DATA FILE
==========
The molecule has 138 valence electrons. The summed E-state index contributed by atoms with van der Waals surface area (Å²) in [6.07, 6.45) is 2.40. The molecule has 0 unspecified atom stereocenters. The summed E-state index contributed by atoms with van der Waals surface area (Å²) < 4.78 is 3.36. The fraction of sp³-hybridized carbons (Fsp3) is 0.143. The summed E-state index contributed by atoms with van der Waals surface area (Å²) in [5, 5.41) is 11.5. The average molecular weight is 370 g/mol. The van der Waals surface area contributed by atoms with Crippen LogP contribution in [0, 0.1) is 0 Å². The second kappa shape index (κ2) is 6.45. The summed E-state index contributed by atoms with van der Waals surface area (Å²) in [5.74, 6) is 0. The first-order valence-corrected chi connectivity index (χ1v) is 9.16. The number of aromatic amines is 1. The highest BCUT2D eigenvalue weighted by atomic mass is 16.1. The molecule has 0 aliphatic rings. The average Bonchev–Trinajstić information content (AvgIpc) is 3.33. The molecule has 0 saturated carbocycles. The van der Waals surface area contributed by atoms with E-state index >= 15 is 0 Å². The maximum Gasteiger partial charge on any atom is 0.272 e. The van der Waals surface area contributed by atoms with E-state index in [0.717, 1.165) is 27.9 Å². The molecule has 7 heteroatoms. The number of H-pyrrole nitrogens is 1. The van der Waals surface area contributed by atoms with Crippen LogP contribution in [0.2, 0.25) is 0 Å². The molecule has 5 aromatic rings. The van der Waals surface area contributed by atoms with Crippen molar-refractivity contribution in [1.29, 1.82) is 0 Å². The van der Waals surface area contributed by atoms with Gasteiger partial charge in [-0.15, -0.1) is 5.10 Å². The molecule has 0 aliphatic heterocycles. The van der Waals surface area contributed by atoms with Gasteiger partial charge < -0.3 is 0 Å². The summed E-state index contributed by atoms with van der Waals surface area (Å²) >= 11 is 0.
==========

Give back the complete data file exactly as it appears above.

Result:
The molecule has 138 valence electrons. The summed E-state index contributed by atoms with van der Waals surface area (Å²) in [6.07, 6.45) is 2.40. The molecule has 0 unspecified atom stereocenters. The summed E-state index contributed by atoms with van der Waals surface area (Å²) < 4.78 is 3.36. The fraction of sp³-hybridized carbons (Fsp3) is 0.143. The summed E-state index contributed by atoms with van der Waals surface area (Å²) in [5, 5.41) is 11.5. The average molecular weight is 370 g/mol. The van der Waals surface area contributed by atoms with Crippen LogP contribution in [0, 0.1) is 0 Å². The second kappa shape index (κ2) is 6.45. The summed E-state index contributed by atoms with van der Waals surface area (Å²) in [5.74, 6) is 0. The first-order valence-corrected chi connectivity index (χ1v) is 9.16. The number of aromatic amines is 1. The highest BCUT2D eigenvalue weighted by atomic mass is 16.1. The molecule has 0 aliphatic rings. The average Bonchev–Trinajstić information content (AvgIpc) is 3.33. The molecule has 0 saturated carbocycles. The van der Waals surface area contributed by atoms with E-state index >= 15 is 0 Å². The maximum Gasteiger partial charge on any atom is 0.272 e. The van der Waals surface area contributed by atoms with E-state index in [0.717, 1.165) is 27.9 Å². The molecule has 7 heteroatoms. The number of H-pyrrole nitrogens is 1. The van der Waals surface area contributed by atoms with Crippen LogP contribution in [0.2, 0.25) is 0 Å². The molecule has 5 aromatic rings. The van der Waals surface area contributed by atoms with Crippen molar-refractivity contribution in [1.29, 1.82) is 0 Å². The van der Waals surface area contributed by atoms with Gasteiger partial charge in [-0.15, -0.1) is 5.10 Å². The molecule has 0 aliphatic heterocycles. The van der Waals surface area contributed by atoms with Gasteiger partial charge < -0.3 is 0 Å². The summed E-state index contributed by atoms with van der Waals surface area (Å²) >= 11 is 0.